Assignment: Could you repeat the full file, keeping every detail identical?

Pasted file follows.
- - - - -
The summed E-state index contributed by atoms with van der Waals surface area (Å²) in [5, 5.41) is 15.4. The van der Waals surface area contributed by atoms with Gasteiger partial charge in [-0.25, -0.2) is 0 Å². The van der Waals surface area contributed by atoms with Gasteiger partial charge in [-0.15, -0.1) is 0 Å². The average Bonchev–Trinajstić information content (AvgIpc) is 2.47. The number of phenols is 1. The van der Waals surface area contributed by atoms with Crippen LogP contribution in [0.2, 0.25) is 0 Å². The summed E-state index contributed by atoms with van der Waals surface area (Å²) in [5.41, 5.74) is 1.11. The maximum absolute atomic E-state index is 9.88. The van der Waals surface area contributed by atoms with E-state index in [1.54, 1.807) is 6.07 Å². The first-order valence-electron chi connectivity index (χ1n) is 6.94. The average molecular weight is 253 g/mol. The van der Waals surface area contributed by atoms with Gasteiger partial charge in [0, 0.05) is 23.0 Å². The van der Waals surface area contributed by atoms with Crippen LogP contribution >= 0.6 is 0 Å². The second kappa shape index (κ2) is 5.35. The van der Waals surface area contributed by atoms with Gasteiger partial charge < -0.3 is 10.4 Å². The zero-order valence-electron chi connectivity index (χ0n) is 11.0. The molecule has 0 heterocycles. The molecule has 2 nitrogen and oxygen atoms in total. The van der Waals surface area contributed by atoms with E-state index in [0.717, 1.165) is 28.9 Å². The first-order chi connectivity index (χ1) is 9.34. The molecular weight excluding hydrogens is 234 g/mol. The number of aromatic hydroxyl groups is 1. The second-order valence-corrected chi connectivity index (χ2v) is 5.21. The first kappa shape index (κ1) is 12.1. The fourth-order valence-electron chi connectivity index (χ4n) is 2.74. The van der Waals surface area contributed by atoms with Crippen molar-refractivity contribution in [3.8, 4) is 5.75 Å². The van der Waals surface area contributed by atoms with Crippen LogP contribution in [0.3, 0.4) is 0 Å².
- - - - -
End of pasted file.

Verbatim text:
The summed E-state index contributed by atoms with van der Waals surface area (Å²) in [5, 5.41) is 15.4. The van der Waals surface area contributed by atoms with Gasteiger partial charge in [-0.25, -0.2) is 0 Å². The van der Waals surface area contributed by atoms with Gasteiger partial charge in [-0.15, -0.1) is 0 Å². The average Bonchev–Trinajstić information content (AvgIpc) is 2.47. The number of phenols is 1. The van der Waals surface area contributed by atoms with Crippen LogP contribution in [0.2, 0.25) is 0 Å². The summed E-state index contributed by atoms with van der Waals surface area (Å²) in [5.41, 5.74) is 1.11. The maximum absolute atomic E-state index is 9.88. The van der Waals surface area contributed by atoms with E-state index in [1.54, 1.807) is 6.07 Å². The first-order valence-electron chi connectivity index (χ1n) is 6.94. The average molecular weight is 253 g/mol. The van der Waals surface area contributed by atoms with Gasteiger partial charge in [0, 0.05) is 23.0 Å². The van der Waals surface area contributed by atoms with Crippen LogP contribution >= 0.6 is 0 Å². The second kappa shape index (κ2) is 5.35. The van der Waals surface area contributed by atoms with Gasteiger partial charge < -0.3 is 10.4 Å². The zero-order valence-electron chi connectivity index (χ0n) is 11.0. The molecule has 0 heterocycles. The molecule has 2 nitrogen and oxygen atoms in total. The van der Waals surface area contributed by atoms with E-state index in [0.717, 1.165) is 28.9 Å². The first-order chi connectivity index (χ1) is 9.34. The molecular weight excluding hydrogens is 234 g/mol. The number of aromatic hydroxyl groups is 1. The second-order valence-corrected chi connectivity index (χ2v) is 5.21. The first kappa shape index (κ1) is 12.1. The fourth-order valence-electron chi connectivity index (χ4n) is 2.74. The van der Waals surface area contributed by atoms with Crippen molar-refractivity contribution in [3.8, 4) is 5.75 Å². The van der Waals surface area contributed by atoms with Crippen LogP contribution in [0.3, 0.4) is 0 Å².